I woke up in the morning to no further action, we kept the spot in mind and packed up and left. My approach to the lake at this point was overnighters in-between work, seeing if I could locate the carp, spreading a few baits over them and keeping casts to a minimum. I wanted to cover as much of the lake as possible and explore some different swims. I was eager to get back down the lake with this approach. I dropped in a few different swims but more on a hunch and weather conditions, but I didn’t manage to find them or catch them. Five to ten overnighters later, I had managed to locate some carp and fish on them and ahead of where I thought they were moving. At this time, I was doing more walking than fishing, constantly trying to locate them and drop on them where possible. Unfortunately, this didn’t result in me catching any, they seem to be pretty difficult to catch when they are showing in the weedy areas.
On my 11th night I dropped in the initial swim which I lost the fish from on the first session, It was quite a mission on the barrow, and as I was unloading the barrow one showed on the other side of the lake… typical. I put all of the rods back down and barrowed back to the car and loaded it back up to try and get to where I had just seen the show. I drove round to the swim and got three rods out as soon as possible, light leads and rigs which could sit nicely on top of any blanket weed. I put a scattering of bait over each rod, and sat back for the night. I experienced some very savage line bites which nearly doubled the rod tip over, I was convinced these were carp but once again I woke up to static bobbins and I packed up to go home.
As I was packing up I remember thinking it was very warm for so early in the morning, In my head I was going to be coming back down that evening and I knew exactly where I was going to be looking first. A friend of mine was also getting down to the lake that evening, of course with the heat he checked the exact swim which I planned on checking that evening, he called me and said I’ve found them mate, they are held up where we thought they would be. So I headed down in the evening and dropped in the swim next to him, I wasn’t massively confident as I wanted to be tighter in the weed where he was. He managed two captures that session, so I knew they were catchable this time round. I blanked the first night and the following day I dropped into another swim which gave me the opportunity to present some rigs in holes in the weed. The weather changed dramatically and a stormy front came in, the carp were fizzing up over one spot and not showing anything on the other spot and as always the one with no fizzing on it roared off. I calmly got into the waders and hit the rod, I waded straight out as far as possible to get past the marginal weed, I was playing my second carp on the Res! I just needed to land this one.
Stood out in the rain, up to my chest in weed I managed to scoop the net under a cracking looking mirror! An overwhelming sense of relief came over me, it wasn’t just the previous 11 nights, it was the copious hours of walking and watching the water without a line in the water. It had all paid off and I finally had one, I waded back to the swim and got the carp weighed and sacked ready for photo’s up she went 21lb’s but looked incredible, almost ancient! I got the rod back out on the spot, about 30 minutes had passed and the rod ripped off again!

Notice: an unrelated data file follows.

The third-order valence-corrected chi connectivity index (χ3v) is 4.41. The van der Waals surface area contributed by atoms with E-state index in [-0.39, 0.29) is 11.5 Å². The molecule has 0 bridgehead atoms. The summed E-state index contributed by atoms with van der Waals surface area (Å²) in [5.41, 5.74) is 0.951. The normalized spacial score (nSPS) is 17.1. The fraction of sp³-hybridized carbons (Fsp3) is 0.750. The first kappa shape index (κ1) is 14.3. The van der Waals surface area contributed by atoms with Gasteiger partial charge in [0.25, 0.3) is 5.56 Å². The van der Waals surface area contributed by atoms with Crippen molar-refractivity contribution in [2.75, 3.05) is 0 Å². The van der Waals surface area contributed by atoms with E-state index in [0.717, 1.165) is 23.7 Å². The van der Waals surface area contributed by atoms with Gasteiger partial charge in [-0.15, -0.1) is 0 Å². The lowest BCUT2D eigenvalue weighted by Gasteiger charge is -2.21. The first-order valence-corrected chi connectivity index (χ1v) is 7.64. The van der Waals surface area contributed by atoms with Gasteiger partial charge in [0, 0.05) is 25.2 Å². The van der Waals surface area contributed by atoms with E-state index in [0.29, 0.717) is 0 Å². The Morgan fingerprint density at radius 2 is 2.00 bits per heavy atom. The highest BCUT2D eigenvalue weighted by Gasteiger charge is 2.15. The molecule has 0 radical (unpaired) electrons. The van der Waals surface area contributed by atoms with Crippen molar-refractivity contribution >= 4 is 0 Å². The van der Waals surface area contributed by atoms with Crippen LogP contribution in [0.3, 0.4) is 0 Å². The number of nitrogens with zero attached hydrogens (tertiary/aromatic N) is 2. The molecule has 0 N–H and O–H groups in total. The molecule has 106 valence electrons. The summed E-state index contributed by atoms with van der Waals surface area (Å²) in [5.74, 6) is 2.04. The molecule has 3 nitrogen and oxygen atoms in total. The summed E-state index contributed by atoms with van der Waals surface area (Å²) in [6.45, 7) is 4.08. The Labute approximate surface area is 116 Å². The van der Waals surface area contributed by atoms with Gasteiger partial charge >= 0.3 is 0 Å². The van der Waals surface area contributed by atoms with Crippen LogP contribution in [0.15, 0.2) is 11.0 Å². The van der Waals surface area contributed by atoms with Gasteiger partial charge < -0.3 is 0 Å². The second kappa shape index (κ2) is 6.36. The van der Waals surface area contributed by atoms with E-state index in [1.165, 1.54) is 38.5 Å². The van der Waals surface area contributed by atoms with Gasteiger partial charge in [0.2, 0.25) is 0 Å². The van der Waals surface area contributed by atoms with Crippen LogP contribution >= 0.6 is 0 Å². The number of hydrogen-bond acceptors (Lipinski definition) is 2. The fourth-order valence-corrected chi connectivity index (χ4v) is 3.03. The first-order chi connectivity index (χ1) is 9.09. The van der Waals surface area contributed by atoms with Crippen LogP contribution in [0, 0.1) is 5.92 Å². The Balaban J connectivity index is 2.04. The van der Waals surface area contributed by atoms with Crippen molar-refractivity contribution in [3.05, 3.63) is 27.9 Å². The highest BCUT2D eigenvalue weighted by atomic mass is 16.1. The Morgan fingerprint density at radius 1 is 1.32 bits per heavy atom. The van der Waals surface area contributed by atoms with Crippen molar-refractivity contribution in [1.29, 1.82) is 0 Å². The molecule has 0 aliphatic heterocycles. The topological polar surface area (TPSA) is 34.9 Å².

I couldn’t believe it, another take in such quick succession, I waded out and repeated the process praying that I didn’t lose it in the weed! A good battle in the rain and I had another scaley mirror in the landing net! I couldn’t quite believe I had managed two so quickly, I walked back to the bank and anchored the net in the margin. I got the carp on the mat and weighed her, another amazing looking scaley linear at 21lb again! I called up my brother and two friends and got them over with the camera, big shout out to Tom Rossiter doing some absolute dream work on the camera! We got some awesome brace shots and some amazing return shots in the lake. I was made up and to be honest I couldn’t believe what had just happened!
Settling down that evening, I really didn’t mind If I didn’t catch another, but ‘make haste whilst the sun shines’ as they say. I baited up the spots and got the rods back out on the spot for the night, I slept easy that night to say the least. I woke up at around, 5am and the bobbins were lifeless it looked like there were a few carp still out in the weed in the middle of the lake but it was hard to tell. I dozed back off and woke up to a screaming steve Neville at 06:00am, I was in again for a third time! Once again I was straight out in the lake in the waders and had a real epic battle with this carp, it took me through plenty of weed but I managed to get him in over the landing net chord and this time it was a lovely dark common!
I waded back to the swim and weighed him in at 21lbs again! What are the chances! I called my brother and got him and Tom back round to the swim for some shots, we couldn’t believe how ancient this common looked, it was a real old character. We got some cracking shots on land and some lovely return shots! I had managed three carp in less than 24 hours, it seems crazy how you can put so many hours in on a water be rewarded all at once in one 15 hour session. I guess that’s just part of big pit fishing! I pulled off the lake that afternoon, since that session I have fished several times since with no luck, I have been on the carp plenty of times but the small heat wave we had really didn’t help matters.
I have put in as much time looking as possible in the evenings after work and waking up at 04:00am to see if I can see any signs of carp showing at all, when I have been on the carp, the conditions haven’t really been on my side and catching them seems to be nearly impossible. But as it stands I am waiting for some better weather conditions, I am going to start regularly baiting a swim and if I can’t locate them when I get to the lake I will drop in my baited swim.
Until next time… Part 2 awaits.
About The Author
CEO & Co-Founder
Being out on the bank and catching a fish is just a bonus for me, what I really love about angling is it provides us with the ability to be at one with nature and appreciate what most do not get to see. I discovered my passion for angling at the age of 9 and it has never left me, carp fishing has always been the core of my angling but I will never turn down the opportunity to target other species and enjoy what our waters have to offer.